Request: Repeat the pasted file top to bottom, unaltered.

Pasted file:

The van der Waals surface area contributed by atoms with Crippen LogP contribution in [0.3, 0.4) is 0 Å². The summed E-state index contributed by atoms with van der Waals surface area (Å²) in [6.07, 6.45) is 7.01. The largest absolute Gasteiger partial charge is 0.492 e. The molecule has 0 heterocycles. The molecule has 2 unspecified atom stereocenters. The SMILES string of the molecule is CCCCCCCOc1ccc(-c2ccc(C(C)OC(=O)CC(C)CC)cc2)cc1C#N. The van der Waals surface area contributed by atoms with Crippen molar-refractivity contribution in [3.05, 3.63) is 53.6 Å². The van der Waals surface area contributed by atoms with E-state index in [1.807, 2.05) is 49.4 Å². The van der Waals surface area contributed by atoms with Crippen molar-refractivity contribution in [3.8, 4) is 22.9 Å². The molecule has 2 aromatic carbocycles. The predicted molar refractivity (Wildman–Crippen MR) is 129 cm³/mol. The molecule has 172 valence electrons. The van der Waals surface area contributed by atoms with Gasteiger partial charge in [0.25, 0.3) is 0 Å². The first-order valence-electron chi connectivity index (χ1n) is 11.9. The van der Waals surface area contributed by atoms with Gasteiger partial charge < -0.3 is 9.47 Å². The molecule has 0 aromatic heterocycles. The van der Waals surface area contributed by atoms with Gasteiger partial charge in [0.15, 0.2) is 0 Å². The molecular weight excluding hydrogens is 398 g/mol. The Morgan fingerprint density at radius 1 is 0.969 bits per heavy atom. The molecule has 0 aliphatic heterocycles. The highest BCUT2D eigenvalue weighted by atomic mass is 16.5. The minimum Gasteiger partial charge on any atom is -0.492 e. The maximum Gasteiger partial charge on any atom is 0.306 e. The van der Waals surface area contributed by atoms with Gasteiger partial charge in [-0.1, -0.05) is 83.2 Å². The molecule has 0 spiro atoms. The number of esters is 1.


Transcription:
The van der Waals surface area contributed by atoms with Crippen LogP contribution in [0.3, 0.4) is 0 Å². The summed E-state index contributed by atoms with van der Waals surface area (Å²) in [6.07, 6.45) is 7.01. The largest absolute Gasteiger partial charge is 0.492 e. The molecule has 0 heterocycles. The molecule has 2 unspecified atom stereocenters. The SMILES string of the molecule is CCCCCCCOc1ccc(-c2ccc(C(C)OC(=O)CC(C)CC)cc2)cc1C#N. The van der Waals surface area contributed by atoms with Crippen molar-refractivity contribution in [3.05, 3.63) is 53.6 Å². The van der Waals surface area contributed by atoms with E-state index in [1.807, 2.05) is 49.4 Å². The van der Waals surface area contributed by atoms with Crippen molar-refractivity contribution in [3.8, 4) is 22.9 Å². The molecule has 2 aromatic carbocycles. The predicted molar refractivity (Wildman–Crippen MR) is 129 cm³/mol. The molecule has 172 valence electrons. The van der Waals surface area contributed by atoms with Gasteiger partial charge in [0.25, 0.3) is 0 Å². The first-order valence-electron chi connectivity index (χ1n) is 11.9. The van der Waals surface area contributed by atoms with Gasteiger partial charge < -0.3 is 9.47 Å². The molecule has 0 aromatic heterocycles. The van der Waals surface area contributed by atoms with Gasteiger partial charge in [0.15, 0.2) is 0 Å². The molecular weight excluding hydrogens is 398 g/mol. The Morgan fingerprint density at radius 1 is 0.969 bits per heavy atom. The molecule has 0 aliphatic heterocycles. The highest BCUT2D eigenvalue weighted by atomic mass is 16.5. The minimum Gasteiger partial charge on any atom is -0.492 e. The maximum Gasteiger partial charge on any atom is 0.306 e. The van der Waals surface area contributed by atoms with Gasteiger partial charge in [-0.1, -0.05) is 83.2 Å². The molecule has 0 spiro atoms. The number of esters is 1.